I am new to programming in general and to Arduino as well. I am working on a small project to improve my ability to write complete and kind of useful programming sketches.

I am facing a problem. I am using a few things in my circuit like 7-segment display and relays and several indicating LEDs and a buzzer.

Let's sat that when a condition occurs I want one LED to blink while everything still works fine and sends data to the display and controls relays, and I solved that with the millis function.

But the problem came when I tried to implement the same concept to the buzzer (which in my case I want to buzz for a pre-set amount of time, and then stop, without keeping buzzing all the time which might be too long), without using the delay function.

I tried many many code but nothing would work for me so far. Here is the simple code of my sketch. I hope you guys will help me find a solution

const byte buzzer = 13;  // buzzer_PIN
const byte switch1 = 3;  // PUSH-BUTTON PIN

/* please NOTE:
that the switch in my project will actually represent a condition to start the buzzer alarm, then maybe that condition will not exist, and after that the condition might come back and need the buzzer again

unsigned const int delaytime = 500; // delay time needed between on and off states for the buzzer
unsigned long previousBuzz = 0;     // Variable for millis  
unsigned long currentTime = millis();
boolean buzzPreState = true;        // Boolean made to avoid repetition for the buzzer when not needed

void setup() {

void loop() {
  unsigned long currentTime = millis();
  int switchVal = digitalRead(switch1);

  if (switchVal == LOW && currentTime - previousBuzz > delaytime && buzzPreState == true) {
    previousBuzz = currentTime;
    buzzPreState = false;
    buzzPreState = true;

void buzzerStart(int repeat) {
  for (byte i=0; i<repeat; i++) {
    digitalWrite(buzzer, !digitalRead(buzzer)); // to switch buzzer ON and OFF alternatively 
  • 2
    active or passive buzzer? for passive buzzer you can use tone() function where you can specify the duration. it doesn't block execution. arduino.cc/reference/en/language/functions/advanced-io/tone
    – Juraj
    Commented Jan 31, 2022 at 13:53
  • @Juraj Thank you for your replay my friend, actually it is an active buzzer..
    – Maher
    Commented Jan 31, 2022 at 15:23
  • Then why are you toggling the buzzer pin multiple times without any time inbetween in buzzerStart()? Doesn't make much sense to me. An active buzzer just has to be turned on and off (via digitalWrite()). So you could replace buzzerStart(5) with a single digitalWrite(buzzer, !digitalRead(buzzer);
    – chrisl
    Commented Jan 31, 2022 at 16:10

1 Answer 1


You are missing a delay here:

for (byte i = 0; i < repeat; i++) {
    digitalWrite(buzzer, !digitalRead(buzzer));

Without the delay, the whole loop terminates so fast that you cannot hear anything.

Now, if you want non-blocking code, you should instead use the approach of the Blink Without Delay tutorial:

  • have the program remember the current state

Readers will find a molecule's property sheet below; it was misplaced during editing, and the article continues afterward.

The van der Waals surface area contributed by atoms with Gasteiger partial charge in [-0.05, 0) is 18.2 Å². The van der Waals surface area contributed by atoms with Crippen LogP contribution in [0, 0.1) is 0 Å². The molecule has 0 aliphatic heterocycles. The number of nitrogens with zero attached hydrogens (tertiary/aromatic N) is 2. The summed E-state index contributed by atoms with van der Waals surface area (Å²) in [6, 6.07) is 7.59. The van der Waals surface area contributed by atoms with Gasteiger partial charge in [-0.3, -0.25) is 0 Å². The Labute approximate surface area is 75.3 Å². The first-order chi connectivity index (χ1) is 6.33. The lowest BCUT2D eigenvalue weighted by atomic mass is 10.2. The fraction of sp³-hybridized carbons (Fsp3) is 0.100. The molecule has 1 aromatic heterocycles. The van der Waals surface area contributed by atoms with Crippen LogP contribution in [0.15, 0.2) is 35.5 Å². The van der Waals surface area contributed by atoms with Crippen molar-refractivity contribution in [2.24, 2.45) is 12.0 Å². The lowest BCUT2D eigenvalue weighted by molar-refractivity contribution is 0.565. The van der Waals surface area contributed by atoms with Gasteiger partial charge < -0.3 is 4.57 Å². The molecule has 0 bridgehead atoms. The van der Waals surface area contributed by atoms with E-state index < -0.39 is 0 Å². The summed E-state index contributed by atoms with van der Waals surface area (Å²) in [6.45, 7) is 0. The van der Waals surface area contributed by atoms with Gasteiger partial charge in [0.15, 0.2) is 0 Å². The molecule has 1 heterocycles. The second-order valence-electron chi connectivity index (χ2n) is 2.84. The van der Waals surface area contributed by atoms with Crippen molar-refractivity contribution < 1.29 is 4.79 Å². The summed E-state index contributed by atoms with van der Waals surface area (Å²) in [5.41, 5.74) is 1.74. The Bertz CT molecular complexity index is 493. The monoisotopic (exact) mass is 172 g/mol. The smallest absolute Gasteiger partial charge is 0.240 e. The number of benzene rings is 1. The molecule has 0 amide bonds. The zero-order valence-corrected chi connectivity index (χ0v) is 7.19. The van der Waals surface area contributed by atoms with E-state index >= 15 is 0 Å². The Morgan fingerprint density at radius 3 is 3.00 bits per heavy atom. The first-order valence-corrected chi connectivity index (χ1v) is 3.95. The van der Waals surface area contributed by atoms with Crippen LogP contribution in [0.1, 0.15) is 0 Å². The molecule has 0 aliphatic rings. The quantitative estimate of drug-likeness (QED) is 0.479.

• when it's time to switch states (as determined by millis()), update the current state.

The difficulty is that, whereas the program state in that tutorial is trivial (either the LED is off or it's on), in your case it is more complex. In addition to the time of the last toggle, you have to keep track of:

  • whether the buzzer is off or on
  • whether it is supposed to be making sound
  • a counter for the buzzing cycles.

The approach I would use is to have a counter (let's call it buzzer_remaining) telling how many cycles it still has to complete. The counter would decrement when the pin goes LOW. When it reaches zero, the buzzing is done. Note that this choice implies that, when the condition for buzzing becomes true, we will start at the middle of a buzzing cycle.

Here is a tentative implementation of this approach:

const uint32_t buzzer_half_period = 500;  // 500 ms in each state
const uint8_t buzzer_count = 5;  // buzz for 5 cycles
uint8_t buzzer_remaining;        // remaining buzzing cycles
uint8_t buzzer_state;            // LOW or HIGH
uint32_t buzzer_last_toggle;     // millis() at last toggle time

void buzzer_start() {

    // Ignore request to start if we are already buzzing.
    if (buzzer_remaining > 0)

    // Initialize the buzzer state.
    buzzer_remaining = buzzer_count;
    buzzer_state = HIGH;
    digitalWrite(buzzer, buzzer_state);
    buzzer_last_toggle = millis();

// Call this periodically from loop().
void buzzer_update() {

    // Do nothing if we are not supposed to be buzzing.
    if (buzzer_remaining == 0)

    // Do nothing if it is too early to switch state.
    uint32_t now = millis();
    if (now - buzzer_last_toggle < buzzer_half_period)

    // Update the buzzer state.
    if (buzzer_state == LOW) {
        buzzer_state = HIGH;
    } else {
        buzzer_state = LOW;
    digitalWrite(buzzer, buzzer_state);
    buzzer_last_toggle = now;

I resisted the temptation to put all this inside a class. It would be cleaner, but I think this “plain C” style of programming might be easier on a newcomer.

Note that calling buzzer_start() when the program is already buzzing has no effect: the request to start the buzzer is ignored. This is not the only possible choice: one could instead want to reset the counter in order for the buzzing to last longer. The choice I made is arbitrary, and I only made it because, in your question, the program requirements are not fully specified.

Your Answer

By clicking “Post Your Answer”, you agree to our terms of service and acknowledge you have read our privacy policy.

Not the answer you're looking for? Browse other questions tagged or ask your own question.